Interest is a fee paid by a borrower of assets to the owner as a form of compensation for the use of the assets. It is most commonly the price paid for the use of borrowed money, or money earned by deposited funds....

 or dividends.

In mathematical finance
Mathematical finance
Mathematical finance is a field of applied mathematics, concerned with financial markets. The subject has a close relationship with the discipline of financial economics, which is concerned with much of the underlying theory. Generally, mathematical finance will derive and extend the mathematical...

, the concept continuous-time Brownian motion stochastic process
Brownian Model of Financial Markets
The Brownian motion models for financial markets are based on the work of Robert C. Merton and Paul A. Samuelson, as extensions to the one-period market models of Harold Markowitz and William Sharpe, and are concerned with defining the concepts of financial assets and markets, portfolios, gains and...

 is sometimes used as a model.

Definition


In economics
Economics
Economics is the social science that analyzes the production, distribution, and consumption of goods and services. The term economics comes from the Ancient Greek from + , hence "rules of the house"...

, typically, the term market means the aggregate of possible buyers and sellers of a certain good or service and the transactions between them.

The term "market" is sometimes used for what are more strictly exchanges, organizations that facilitate the trade in financial securities, e.g., a stock exchange
Stock exchange
A stock exchange is an entity that provides services for stock brokers and traders to trade stocks, bonds, and other securities. Stock exchanges also provide facilities for issue and redemption of securities and other financial instruments, and capital events including the payment of income and...

 or commodity exchange
Commodity exchange
Commodity exchange may refer to:* Commodities exchange, any exchange where various commodities and derivatives products are traded.* Commodity markets, for the markets trading on commodities in general....

. This may be a physical location (like the NYSE
New York Stock Exchange
The New York Stock Exchange is a stock exchange located at 11 Wall Street in Lower Manhattan, New York City, USA. It is by far the world's largest stock exchange by market capitalization of its listed companies at 13.39 trillion as of Dec 2010...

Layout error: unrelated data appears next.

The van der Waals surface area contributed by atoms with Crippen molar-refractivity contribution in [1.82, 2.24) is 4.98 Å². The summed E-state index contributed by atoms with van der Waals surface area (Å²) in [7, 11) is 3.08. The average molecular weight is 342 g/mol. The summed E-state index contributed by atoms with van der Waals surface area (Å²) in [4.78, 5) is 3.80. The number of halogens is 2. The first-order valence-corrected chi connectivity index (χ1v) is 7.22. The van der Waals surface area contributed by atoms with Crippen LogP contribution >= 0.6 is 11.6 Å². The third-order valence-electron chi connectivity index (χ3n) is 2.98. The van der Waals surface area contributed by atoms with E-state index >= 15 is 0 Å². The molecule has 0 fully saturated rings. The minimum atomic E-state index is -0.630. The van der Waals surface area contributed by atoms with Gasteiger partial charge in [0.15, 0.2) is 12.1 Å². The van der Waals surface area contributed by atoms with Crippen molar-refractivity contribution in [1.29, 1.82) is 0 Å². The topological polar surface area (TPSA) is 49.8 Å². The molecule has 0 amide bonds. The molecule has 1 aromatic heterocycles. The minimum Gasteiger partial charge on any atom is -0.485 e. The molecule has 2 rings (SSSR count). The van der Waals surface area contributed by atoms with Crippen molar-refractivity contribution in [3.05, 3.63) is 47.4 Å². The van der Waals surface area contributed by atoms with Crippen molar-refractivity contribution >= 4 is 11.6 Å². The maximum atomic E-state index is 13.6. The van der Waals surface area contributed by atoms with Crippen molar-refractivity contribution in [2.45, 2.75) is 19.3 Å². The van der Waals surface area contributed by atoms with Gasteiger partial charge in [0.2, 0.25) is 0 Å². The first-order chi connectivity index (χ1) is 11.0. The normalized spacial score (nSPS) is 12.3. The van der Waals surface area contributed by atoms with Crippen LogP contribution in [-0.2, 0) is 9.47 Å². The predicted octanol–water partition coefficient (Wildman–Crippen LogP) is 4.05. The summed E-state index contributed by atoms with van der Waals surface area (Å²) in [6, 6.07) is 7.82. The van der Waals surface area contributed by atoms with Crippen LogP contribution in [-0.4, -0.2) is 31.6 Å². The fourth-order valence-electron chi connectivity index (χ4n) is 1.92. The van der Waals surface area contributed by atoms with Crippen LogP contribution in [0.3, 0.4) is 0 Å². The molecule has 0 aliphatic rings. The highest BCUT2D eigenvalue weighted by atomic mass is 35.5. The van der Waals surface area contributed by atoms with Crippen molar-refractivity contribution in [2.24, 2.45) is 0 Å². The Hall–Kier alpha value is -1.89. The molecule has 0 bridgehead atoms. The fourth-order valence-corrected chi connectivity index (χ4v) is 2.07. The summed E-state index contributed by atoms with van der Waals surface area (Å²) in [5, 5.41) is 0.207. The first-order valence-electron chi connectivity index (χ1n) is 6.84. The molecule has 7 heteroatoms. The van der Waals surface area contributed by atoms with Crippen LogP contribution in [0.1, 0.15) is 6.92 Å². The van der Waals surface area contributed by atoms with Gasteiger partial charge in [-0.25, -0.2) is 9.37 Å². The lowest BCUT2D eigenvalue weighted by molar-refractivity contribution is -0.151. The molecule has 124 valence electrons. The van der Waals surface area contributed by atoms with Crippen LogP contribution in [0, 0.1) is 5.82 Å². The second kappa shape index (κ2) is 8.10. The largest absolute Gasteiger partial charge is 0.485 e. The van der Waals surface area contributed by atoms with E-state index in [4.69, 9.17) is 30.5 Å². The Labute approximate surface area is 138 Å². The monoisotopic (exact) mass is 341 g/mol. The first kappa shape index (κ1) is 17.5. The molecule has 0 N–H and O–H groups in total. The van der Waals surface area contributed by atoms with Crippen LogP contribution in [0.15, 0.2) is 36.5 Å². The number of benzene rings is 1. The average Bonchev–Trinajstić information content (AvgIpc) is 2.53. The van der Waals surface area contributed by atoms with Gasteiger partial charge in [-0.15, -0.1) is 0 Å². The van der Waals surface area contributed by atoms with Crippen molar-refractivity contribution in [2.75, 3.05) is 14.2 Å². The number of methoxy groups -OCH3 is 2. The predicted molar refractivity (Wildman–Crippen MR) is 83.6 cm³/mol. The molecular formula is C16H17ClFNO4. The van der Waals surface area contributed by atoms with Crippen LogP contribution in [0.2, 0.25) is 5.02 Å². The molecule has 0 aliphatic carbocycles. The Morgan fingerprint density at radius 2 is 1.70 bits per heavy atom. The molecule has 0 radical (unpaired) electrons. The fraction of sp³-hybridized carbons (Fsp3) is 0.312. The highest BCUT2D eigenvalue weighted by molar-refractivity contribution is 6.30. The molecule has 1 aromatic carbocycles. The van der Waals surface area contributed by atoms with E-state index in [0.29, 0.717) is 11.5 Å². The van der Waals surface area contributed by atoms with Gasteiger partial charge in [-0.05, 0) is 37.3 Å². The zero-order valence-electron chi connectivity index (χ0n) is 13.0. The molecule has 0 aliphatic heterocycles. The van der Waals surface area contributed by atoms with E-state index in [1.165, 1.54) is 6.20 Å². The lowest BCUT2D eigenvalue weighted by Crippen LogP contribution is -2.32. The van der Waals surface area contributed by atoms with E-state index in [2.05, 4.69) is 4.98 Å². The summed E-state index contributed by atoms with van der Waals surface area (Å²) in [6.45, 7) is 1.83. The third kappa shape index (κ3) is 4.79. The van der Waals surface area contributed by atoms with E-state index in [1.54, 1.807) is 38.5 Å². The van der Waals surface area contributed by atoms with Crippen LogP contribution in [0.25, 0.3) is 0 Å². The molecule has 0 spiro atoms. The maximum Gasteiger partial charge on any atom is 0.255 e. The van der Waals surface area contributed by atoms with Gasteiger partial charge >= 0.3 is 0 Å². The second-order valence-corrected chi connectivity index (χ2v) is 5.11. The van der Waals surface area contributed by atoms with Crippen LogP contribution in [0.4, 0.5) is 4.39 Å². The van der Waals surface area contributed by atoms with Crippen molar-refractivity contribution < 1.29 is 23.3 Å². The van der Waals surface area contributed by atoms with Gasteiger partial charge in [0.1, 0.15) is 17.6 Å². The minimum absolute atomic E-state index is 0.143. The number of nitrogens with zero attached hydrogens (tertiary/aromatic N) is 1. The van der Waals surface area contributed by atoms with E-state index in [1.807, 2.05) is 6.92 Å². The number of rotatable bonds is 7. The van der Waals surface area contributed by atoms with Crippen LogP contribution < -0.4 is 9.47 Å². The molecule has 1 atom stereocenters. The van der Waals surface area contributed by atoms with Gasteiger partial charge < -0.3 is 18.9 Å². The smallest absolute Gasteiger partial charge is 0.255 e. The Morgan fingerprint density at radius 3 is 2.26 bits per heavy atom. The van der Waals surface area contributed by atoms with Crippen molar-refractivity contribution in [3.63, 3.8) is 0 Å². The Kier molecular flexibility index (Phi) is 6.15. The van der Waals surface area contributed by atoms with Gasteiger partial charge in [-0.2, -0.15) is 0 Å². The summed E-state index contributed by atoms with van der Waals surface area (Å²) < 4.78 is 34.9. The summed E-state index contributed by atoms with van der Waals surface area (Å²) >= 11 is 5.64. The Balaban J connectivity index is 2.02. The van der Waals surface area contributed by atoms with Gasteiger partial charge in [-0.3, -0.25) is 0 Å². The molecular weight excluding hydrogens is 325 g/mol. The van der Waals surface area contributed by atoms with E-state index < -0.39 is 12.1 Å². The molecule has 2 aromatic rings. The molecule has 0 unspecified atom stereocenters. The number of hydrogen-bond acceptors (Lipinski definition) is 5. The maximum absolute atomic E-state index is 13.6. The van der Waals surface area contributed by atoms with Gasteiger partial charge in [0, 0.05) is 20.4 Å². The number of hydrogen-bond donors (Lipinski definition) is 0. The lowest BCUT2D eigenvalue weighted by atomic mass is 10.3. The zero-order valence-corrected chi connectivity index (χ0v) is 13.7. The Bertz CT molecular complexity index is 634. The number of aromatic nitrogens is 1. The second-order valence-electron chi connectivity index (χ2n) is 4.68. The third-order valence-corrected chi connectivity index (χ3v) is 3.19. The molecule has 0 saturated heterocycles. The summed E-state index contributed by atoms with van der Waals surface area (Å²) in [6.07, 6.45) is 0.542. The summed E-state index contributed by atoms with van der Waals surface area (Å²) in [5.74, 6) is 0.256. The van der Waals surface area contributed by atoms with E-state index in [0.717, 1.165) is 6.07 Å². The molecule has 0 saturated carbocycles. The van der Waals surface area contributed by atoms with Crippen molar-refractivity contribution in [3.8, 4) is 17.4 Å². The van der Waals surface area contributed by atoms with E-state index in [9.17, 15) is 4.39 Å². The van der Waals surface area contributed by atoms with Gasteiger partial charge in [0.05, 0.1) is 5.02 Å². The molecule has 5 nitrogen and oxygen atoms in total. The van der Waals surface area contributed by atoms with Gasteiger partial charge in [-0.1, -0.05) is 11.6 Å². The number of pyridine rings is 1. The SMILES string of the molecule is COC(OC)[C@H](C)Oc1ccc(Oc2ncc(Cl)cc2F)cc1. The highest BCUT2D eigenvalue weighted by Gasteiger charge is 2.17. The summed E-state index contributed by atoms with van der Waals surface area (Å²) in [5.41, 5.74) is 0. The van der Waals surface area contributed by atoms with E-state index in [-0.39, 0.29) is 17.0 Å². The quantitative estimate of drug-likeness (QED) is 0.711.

) or an electronic system (like NASDAQ
NASDAQ
The NASDAQ Stock Market, also known as the NASDAQ, is an American stock exchange. "NASDAQ" originally stood for "National Association of Securities Dealers Automated Quotations". It is the second-largest stock exchange by market capitalization in the world, after the New York Stock Exchange. As of...

). Much trading of stocks takes place on an exchange; still, corporate action
Corporate action
A corporate action is an event initiated by a public company that affects the securities issued by the company. Some corporate actions such as a dividend or coupon payment may have a direct financial impact on the shareholders or bondholders; another example is a call of a debt security...

s (merger, spinoff) are outside an exchange, while any two companies or people, for whatever reason, may agree to sell stock from the one to the other without using an exchange.

Trading of currencies
Foreign exchange market
The foreign exchange market is a global, worldwide decentralized financial market for trading currencies. Financial centers around the world function as anchors of trading between a wide range of different types of buyers and sellers around the clock, with the exception of weekends...

 and bonds
Bond market
The bond market is a financial market where participants can issue new debt, known as the primary market, or buy and sell debt securities, known as the Secondary market, usually in the form of bonds. The primary goal of the bond market is to provide a mechanism for long term funding of public and...

 is largely on a bilateral basis, although some bonds trade on a stock exchange, and people are building electronic systems for these as well, similar to stock exchanges.

Financial markets can be domestic or they can be international.

Types of financial markets


The financial markets can be divided into different subtypes:
  • Capital market
    Capital market
    A capital market is a market for securities , where business enterprises and governments can raise long-term funds. It is defined as a market in which money is provided for periods longer than a year, as the raising of short-term funds takes place on other markets...

    s which consist of:
    • Stock market
      Stock market
      A stock market or equity market is a public entity for the trading of company stock and derivatives at an agreed price; these are securities listed on a stock exchange as well as those only traded privately.The size of the world stock market was estimated at about $36.6 trillion...

      s, which provide financing through the issuance of shares or common stock
      Stock
      The capital stock of a business entity represents the original capital paid into or invested in the business by its founders. It serves as a security for the creditors of a business since it cannot be withdrawn to the detriment of the creditors...

      , and enable the subsequent trading thereof.